Article Display

Gold Star Mothers honor legacy of their sons

  • Published
  • By Airman 1st Class Kaitlyn Brewer
  • 20th Fighter Wing Public Affairs
With heavy hearts and strong spirits, two American Gold Star mothers, from the South Carolina chapter, mustered the courage to tour Shaw Air Force Base, S.C., as tribute to their fallen sons, April 22.

“Time today has served as a reminder of the importance of slowing down and honoring the ultimate sacrifices made by our Gold Star families,” said Lt. Col Chad Bellamy, 20th Fighter Wing, chaplain. “My prayer is that grieving families may forever know their loved one made a difference and their legacy lives on through our commitment to wear this uniform and serve our nation.”

The group had lunch at the Golf Course with Maj. Darryl Hebert, 20th Force Support Squadron commander, discussing their sons’ lives, followed by a visit to Memorial Lake with Colonel Derek O’Malley, 20th FW Commander, Chief Master Sgt. Johnny Grassi, 20th Medical Group superintendent and Bellamy.

With somber faces, all three service members handed a tiny blue bag to each parent. The gift bags contained t-shirts and dog tags, symbols of appreciation, yet none of the parents were able to contain their emotions. Tears and smiles broke out across their faces as they shook hands with the service members, continuing the fight their sons left off.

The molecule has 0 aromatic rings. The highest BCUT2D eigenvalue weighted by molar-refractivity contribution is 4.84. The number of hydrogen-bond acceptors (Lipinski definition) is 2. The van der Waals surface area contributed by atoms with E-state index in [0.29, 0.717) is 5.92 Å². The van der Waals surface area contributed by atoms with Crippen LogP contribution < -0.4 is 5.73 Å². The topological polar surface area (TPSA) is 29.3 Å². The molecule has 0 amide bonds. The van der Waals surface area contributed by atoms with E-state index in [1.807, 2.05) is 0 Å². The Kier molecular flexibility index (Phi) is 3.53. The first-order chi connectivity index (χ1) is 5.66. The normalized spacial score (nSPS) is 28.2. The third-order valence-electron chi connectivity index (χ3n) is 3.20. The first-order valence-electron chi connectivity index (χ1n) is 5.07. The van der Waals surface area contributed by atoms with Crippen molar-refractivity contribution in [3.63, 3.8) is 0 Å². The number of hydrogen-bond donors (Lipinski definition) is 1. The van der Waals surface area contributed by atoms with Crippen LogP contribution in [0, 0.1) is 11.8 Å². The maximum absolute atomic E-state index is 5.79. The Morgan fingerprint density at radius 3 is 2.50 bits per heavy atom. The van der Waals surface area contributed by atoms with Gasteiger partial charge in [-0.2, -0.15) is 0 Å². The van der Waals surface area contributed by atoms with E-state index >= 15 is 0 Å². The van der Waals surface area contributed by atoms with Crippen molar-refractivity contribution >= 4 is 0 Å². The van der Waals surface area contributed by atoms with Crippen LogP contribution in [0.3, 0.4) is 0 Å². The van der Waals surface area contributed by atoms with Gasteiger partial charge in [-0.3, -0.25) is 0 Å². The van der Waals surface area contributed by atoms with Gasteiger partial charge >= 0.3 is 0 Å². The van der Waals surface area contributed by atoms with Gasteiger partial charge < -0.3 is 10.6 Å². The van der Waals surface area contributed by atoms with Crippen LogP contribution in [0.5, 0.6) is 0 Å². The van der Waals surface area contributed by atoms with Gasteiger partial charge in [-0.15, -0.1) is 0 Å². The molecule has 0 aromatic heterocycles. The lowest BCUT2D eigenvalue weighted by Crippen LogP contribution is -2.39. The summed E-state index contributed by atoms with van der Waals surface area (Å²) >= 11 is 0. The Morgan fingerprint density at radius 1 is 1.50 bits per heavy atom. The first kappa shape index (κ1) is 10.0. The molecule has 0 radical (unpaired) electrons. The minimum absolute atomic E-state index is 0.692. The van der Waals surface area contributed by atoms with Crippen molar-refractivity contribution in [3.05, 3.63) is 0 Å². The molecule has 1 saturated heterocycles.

“I think the primary reason we came today was to observe what takes place in our military and keeping our son Andrew’s name alive as he fought beside and for these military members” said retired Master Sgt. Patrick Bubacz, father of Staff Sgt. Andrew Bubacz. “It’s both a sad reminder and a tribute to our son for his heroism to be able to come here and be reminded where he worked.”

Teresa Hick’s son, Jason, passed away while supporting Operation Enduring Freedom in Afghanistan, 2003. Lynda and Patrick Bubaczs’ son, Andrew, passed away from non-combat related injuries while deployed in 2010.

Dating back to World War I, the American Gold Star Mothers organization started because blue stars were given to parents of children in combat; and while their sons and daughter came home, not everyone was so lucky. A group of women whose sons never came home put together the American Gold Star Mothers organization and continue helping others get through the passing of their sons and daughters, keeping their memories alive.

The parents of Andrew Bubacz and Jason Hicks were presented with base access cards as a token of the undying gratitude for those who made the ultimate sacrifice.